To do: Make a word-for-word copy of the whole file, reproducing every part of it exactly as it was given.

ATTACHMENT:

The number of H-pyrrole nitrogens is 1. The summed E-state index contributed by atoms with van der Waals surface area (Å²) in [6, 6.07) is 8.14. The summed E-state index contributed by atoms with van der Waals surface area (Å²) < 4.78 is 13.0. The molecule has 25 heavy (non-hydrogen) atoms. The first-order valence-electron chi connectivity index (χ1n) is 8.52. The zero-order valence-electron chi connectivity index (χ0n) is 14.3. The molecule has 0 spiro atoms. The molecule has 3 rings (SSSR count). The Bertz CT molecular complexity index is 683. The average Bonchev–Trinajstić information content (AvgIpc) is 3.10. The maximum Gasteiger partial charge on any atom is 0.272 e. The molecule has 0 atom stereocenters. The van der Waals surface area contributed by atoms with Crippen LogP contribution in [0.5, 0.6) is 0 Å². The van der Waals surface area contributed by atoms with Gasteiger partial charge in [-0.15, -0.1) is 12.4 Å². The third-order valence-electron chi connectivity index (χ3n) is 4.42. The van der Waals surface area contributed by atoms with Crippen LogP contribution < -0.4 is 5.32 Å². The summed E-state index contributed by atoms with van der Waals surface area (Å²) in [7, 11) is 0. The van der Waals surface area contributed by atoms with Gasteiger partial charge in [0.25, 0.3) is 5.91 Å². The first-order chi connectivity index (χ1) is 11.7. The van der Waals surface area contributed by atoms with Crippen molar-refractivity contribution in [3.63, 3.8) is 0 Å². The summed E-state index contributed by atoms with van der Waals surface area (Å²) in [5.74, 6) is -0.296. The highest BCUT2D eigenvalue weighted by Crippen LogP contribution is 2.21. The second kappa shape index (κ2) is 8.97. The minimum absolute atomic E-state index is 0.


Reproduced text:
The number of H-pyrrole nitrogens is 1. The summed E-state index contributed by atoms with van der Waals surface area (Å²) in [6, 6.07) is 8.14. The summed E-state index contributed by atoms with van der Waals surface area (Å²) < 4.78 is 13.0. The molecule has 25 heavy (non-hydrogen) atoms. The first-order valence-electron chi connectivity index (χ1n) is 8.52. The zero-order valence-electron chi connectivity index (χ0n) is 14.3. The molecule has 0 spiro atoms. The molecule has 3 rings (SSSR count). The Bertz CT molecular complexity index is 683. The average Bonchev–Trinajstić information content (AvgIpc) is 3.10. The maximum Gasteiger partial charge on any atom is 0.272 e. The molecule has 0 atom stereocenters. The van der Waals surface area contributed by atoms with Crippen LogP contribution in [0.5, 0.6) is 0 Å². The van der Waals surface area contributed by atoms with Gasteiger partial charge in [-0.15, -0.1) is 12.4 Å². The third-order valence-electron chi connectivity index (χ3n) is 4.42. The van der Waals surface area contributed by atoms with Crippen LogP contribution < -0.4 is 5.32 Å². The summed E-state index contributed by atoms with van der Waals surface area (Å²) in [7, 11) is 0. The van der Waals surface area contributed by atoms with Gasteiger partial charge in [0.25, 0.3) is 5.91 Å². The first-order chi connectivity index (χ1) is 11.7. The van der Waals surface area contributed by atoms with Crippen molar-refractivity contribution in [3.63, 3.8) is 0 Å². The summed E-state index contributed by atoms with van der Waals surface area (Å²) in [5.74, 6) is -0.296. The highest BCUT2D eigenvalue weighted by Crippen LogP contribution is 2.21. The second kappa shape index (κ2) is 8.97. The minimum absolute atomic E-state index is 0.